“Wasn’t it cold last night?” “Where do you have breakfast? On this bench here?” “Here, I have a thermos with instant coffee and something sweet for on the road as you cycle!” Our last camping spot was almost a 5 star resort. We stood in a smal park in the middle of the city Osaka and were woken by some people from the neighborhood who were sweeping the park. Very neatly around our tent. Just under an hour later, we were standing together with twenty (elderly) people doing some morning exercises.
And so ended our Sunday morning, our last night in our tent.
Saturday we arrived exactly At 11:58 o’clock at the carillon in Itami. At twelve o’clock Gerda, a friend of ours, would give a concert and we were afraid that we wouldn’t make it. The amount of kilometers wasn’t that much (45), but we had to rush straight through Kobe with her multitude of traffic lights. We arrived - out of breath - and just as we stepped of our bicycles, the first bells sounded. In a nick of time.
From Sunday afternoon were with the same Gerda and her husband Menno in a very nice AirB&B in Kamo, a small village northeast from Nara and instead of ‘two wheels’ we’re moving ourselves on ‘four wheels’.
While we thought that this mode of transportation wouldn’t be adventurous. Boring, you don’t get to see anything, you don’t get to feel the wind, you don’t get to hear the birds sing or the splashing of the waterfalls...
This is accurate to some degree, but it did get exciting after all. Maybe it was because of the plastic bottle of 2,7 liters of water that ended was Sake after all (my fault) and Remy made green-tea-sake from it (tasted quite good, so no problems here), or three people trying to navigate at the same time (see last picture), but we managed to get lost in the Japanese mountains and all the dashboard lights lit up, so the car had something of a Christmas tree.
Than you end up calling the Japanese roadside assistance service - phone was put on speaker so we could all enjoy the performance - and you get the question (in English!!) “Do you speak Japanese, Korean or Chinese? No? I’m sorry, I cant help you, you have to call the following number....”. We were parked on a parking lot of a convenience store and next to us stopped a taxi. We almost dragged him out of his car to let him have a look. It seemed he had magic hands, since he touc a couple of buttons and the Christmas lights were gone. And what did we do that day? Well, we didn’t walked though the mountains, we didn’t ride the cable car, we didn’t visit the enormous temple complex. This was all the we had planned to do. In stead we had a drive of twelve hours in total for a walk in a graveyard of one hour. And fully in style of our environment we had coffee and A peace of cake. On the other hand, it Is the oldest and most beautiful graveyard of Japan. And yes, it is wonderful, we might have had second thoughts about sitting in an car for twelve hours to visit a graveyard.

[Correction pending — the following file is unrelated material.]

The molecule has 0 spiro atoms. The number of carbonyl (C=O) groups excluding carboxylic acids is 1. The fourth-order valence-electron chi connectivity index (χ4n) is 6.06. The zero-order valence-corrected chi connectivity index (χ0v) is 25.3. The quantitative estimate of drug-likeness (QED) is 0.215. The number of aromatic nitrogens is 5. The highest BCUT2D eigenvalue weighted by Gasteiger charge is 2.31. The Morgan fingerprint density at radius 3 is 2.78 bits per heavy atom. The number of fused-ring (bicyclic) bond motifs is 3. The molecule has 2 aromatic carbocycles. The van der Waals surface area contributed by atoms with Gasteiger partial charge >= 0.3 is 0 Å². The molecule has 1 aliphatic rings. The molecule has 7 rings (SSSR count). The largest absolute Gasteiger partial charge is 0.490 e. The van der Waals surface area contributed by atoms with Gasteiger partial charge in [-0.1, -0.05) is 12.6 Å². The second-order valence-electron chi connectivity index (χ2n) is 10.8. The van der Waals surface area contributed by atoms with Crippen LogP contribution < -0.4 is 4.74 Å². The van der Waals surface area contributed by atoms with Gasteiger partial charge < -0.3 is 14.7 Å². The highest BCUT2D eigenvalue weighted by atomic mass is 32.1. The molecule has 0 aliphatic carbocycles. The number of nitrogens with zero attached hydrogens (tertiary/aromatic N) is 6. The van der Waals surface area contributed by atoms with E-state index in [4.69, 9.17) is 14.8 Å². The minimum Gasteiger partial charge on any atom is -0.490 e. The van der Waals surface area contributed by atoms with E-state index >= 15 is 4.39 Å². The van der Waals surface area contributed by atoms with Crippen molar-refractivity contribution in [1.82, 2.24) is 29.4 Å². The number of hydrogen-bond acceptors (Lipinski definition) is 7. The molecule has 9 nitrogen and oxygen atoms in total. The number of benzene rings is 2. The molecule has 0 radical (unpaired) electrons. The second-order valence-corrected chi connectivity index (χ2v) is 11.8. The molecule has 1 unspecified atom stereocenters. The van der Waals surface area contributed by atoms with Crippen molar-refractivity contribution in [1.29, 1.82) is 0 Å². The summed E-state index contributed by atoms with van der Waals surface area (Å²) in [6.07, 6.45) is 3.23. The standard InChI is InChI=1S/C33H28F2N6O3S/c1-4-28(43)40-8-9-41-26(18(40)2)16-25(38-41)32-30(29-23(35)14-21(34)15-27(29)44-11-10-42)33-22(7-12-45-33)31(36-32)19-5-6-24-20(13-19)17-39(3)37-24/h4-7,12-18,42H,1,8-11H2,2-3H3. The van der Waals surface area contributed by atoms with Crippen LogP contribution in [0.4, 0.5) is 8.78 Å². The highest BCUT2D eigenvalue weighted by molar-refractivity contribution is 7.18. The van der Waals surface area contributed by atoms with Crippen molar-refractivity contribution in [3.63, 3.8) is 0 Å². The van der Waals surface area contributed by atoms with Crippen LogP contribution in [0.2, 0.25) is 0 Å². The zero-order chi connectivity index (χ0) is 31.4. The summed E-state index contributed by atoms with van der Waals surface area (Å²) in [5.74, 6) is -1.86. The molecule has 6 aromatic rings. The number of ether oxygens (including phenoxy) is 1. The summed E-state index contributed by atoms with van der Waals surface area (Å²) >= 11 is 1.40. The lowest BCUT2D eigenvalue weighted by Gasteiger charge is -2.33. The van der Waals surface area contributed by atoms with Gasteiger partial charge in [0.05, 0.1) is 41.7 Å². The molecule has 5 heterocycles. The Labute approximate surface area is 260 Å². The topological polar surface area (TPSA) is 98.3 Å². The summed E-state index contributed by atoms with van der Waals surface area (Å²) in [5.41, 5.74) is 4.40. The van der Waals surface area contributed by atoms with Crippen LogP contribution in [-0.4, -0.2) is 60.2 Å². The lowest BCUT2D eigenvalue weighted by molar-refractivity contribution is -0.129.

Fortunately there we less exciting car trips. I can assure you by the way that after seven weeks cycling, being driven around in a car feel super luxurious!
Leisurely we sit in the back of the car and every once in a while we remark “wow, that would be a tough climb by bicycle!” or “This would be a wonderful descent” and “Oh, look at that wonderful spot to pitch our tent”. And in Japan you can’t drive as fast as we can at home, but that does drive more relaxed.
Tuesday we went to Misono, where the temple and the carillon is of Shinji Shumeikai* is, as does the Miho museum.
We went there with a couple of our Japanese friends, Chaiki, Eriko and Chako. Gerda played on the carillon there.
Tomorrow Remy and I will cycle to Osaka, to the parents of Chiaki. Chiaki's father will transport our bicycles in his van to the airport of Osaka because we can’t cycle to the airport since it’s on an island and the only way to the airport is over a bridge which is a highway. We drive from the parents house along with Gerda and Menno in their car. Friday we’ll stay a night in the Hotel and Saturday early in the morning we’ll take off and arrive Saturday afternoon around three o’clock on Schiphol airport.
See you soon in the Netherlands and Sayonara (until next time) Japan!
Remy and Gea
*Shinji Shumekai (Shumei) is a spiritual organization with the purpose to reach an ideal state of health , happiness and harmony for the whole of human kind by applying the insights and doctrine of the founder, Mokichi Okada (Meishu Sama).